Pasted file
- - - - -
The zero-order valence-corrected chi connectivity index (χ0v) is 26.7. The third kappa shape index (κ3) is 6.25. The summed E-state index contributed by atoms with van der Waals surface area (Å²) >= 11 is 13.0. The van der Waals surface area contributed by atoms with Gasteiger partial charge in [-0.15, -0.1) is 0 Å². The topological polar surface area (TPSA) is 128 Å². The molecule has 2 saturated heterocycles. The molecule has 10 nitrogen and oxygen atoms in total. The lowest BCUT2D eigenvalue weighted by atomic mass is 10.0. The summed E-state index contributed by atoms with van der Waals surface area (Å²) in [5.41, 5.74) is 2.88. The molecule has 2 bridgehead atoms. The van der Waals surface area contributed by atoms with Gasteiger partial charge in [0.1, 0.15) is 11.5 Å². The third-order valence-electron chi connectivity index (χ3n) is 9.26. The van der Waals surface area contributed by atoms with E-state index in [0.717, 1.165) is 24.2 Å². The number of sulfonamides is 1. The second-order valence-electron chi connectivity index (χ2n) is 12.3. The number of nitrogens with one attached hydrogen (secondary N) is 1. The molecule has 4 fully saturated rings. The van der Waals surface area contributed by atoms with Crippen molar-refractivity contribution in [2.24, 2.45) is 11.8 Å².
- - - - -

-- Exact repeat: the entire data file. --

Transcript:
The zero-order valence-corrected chi connectivity index (χ0v) is 26.7. The third kappa shape index (κ3) is 6.25. The summed E-state index contributed by atoms with van der Waals surface area (Å²) >= 11 is 13.0. The van der Waals surface area contributed by atoms with Gasteiger partial charge in [-0.15, -0.1) is 0 Å². The topological polar surface area (TPSA) is 128 Å². The molecule has 2 saturated heterocycles. The molecule has 10 nitrogen and oxygen atoms in total. The lowest BCUT2D eigenvalue weighted by atomic mass is 10.0. The summed E-state index contributed by atoms with van der Waals surface area (Å²) in [5.41, 5.74) is 2.88. The molecule has 2 bridgehead atoms. The van der Waals surface area contributed by atoms with Gasteiger partial charge in [0.1, 0.15) is 11.5 Å². The third-order valence-electron chi connectivity index (χ3n) is 9.26. The van der Waals surface area contributed by atoms with E-state index in [0.717, 1.165) is 24.2 Å². The number of sulfonamides is 1. The second-order valence-electron chi connectivity index (χ2n) is 12.3. The number of nitrogens with one attached hydrogen (secondary N) is 1. The molecule has 4 fully saturated rings. The van der Waals surface area contributed by atoms with Crippen molar-refractivity contribution in [2.24, 2.45) is 11.8 Å².